So again (just out of a sense of morbid curiosity)-- Geli, my manski, sweetheart, baby, pal-- where can we hear some of your music? You know, anything that you may have written, played on, produced, recorded, etc., just to get a sense of your de facto and inalienable credentials, that might help to establish a basis for making such high-level, professional, and fully verbitized claims of inherent value in your critiques and opinions?????

GJ
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Gelatelli
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Post by Gelatelli » Sat Aug 03, 2013 3:03 am

Yes, I do play and record my own music, but I don't play games with it, which means that I won't post it here just to prove something to somebody. To me it's not important if you like my music or not because it's personal to me. That said, who knows, I may just post something someday.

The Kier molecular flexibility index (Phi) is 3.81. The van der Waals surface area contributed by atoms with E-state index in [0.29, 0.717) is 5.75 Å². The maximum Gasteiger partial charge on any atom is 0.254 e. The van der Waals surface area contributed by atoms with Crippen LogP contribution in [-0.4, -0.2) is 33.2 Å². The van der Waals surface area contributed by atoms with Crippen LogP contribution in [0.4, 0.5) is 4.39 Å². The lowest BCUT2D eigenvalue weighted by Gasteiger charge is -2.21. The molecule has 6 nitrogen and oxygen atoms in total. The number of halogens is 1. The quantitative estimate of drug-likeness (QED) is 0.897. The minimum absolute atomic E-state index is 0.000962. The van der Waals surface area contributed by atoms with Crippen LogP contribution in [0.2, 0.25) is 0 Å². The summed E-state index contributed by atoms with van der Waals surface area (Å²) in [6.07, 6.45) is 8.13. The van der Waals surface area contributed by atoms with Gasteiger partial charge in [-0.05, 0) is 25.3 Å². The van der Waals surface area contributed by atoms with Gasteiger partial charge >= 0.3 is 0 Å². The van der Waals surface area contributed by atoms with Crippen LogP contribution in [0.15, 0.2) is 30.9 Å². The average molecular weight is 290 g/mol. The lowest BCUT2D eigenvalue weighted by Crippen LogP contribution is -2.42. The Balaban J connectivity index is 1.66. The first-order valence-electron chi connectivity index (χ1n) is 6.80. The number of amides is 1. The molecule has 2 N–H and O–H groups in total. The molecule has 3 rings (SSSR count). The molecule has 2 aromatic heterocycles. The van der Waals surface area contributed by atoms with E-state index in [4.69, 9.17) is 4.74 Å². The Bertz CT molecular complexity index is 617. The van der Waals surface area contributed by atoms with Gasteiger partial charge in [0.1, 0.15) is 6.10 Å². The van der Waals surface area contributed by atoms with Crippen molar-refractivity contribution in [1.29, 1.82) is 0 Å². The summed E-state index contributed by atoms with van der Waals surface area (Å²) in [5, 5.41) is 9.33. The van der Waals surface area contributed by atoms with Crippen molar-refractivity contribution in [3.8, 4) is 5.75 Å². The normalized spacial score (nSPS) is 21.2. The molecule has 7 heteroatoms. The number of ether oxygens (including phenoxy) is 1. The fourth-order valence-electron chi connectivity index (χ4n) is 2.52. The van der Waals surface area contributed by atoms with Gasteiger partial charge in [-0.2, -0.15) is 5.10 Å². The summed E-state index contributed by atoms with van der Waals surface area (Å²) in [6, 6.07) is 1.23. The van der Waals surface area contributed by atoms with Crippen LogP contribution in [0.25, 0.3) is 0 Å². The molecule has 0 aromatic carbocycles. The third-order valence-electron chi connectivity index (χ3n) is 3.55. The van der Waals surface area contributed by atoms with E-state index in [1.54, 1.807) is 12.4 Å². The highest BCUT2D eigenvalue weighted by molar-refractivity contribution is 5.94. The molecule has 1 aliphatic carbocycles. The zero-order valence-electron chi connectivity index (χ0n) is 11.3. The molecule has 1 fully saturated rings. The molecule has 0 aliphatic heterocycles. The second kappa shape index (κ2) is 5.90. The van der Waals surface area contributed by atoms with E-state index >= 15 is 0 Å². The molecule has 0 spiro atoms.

My credentials come from being a listener since around 1958. I grew up with music in the house - Lou Rawls, the Mills Brothers, Chuck Berry, Jimmy Smith, Wes Montgomery, Sara Vaughn, Ray Charels, BB King, Elle Fitzgerald, Miles Davis - that's some of the stuff my mother listened to and I grew up hearing it every day. Then I remember the Beatles first album, which, as far as I'm concerned, has never been topped. The Dave Clarke Five, Tommy James, The Kinks, Petula Clark, The Temtations, on and on. Then later on Hendrix, The Who, GFRR, Yes, ELP, Chick Corea, Bowie to some extent, Larry Coryell, the Moody Blues, Robin Trower, Blue Oyster Cult, Lynurd Skynurd, Mountain, Stanly Clarke - all the jazz rock stuff - Joni Mitchell. Also the Motown stuff, the Stax stuff, Santana, Johnny Winter, the Allmann Brothers - just on and on, and I still love all that stuff.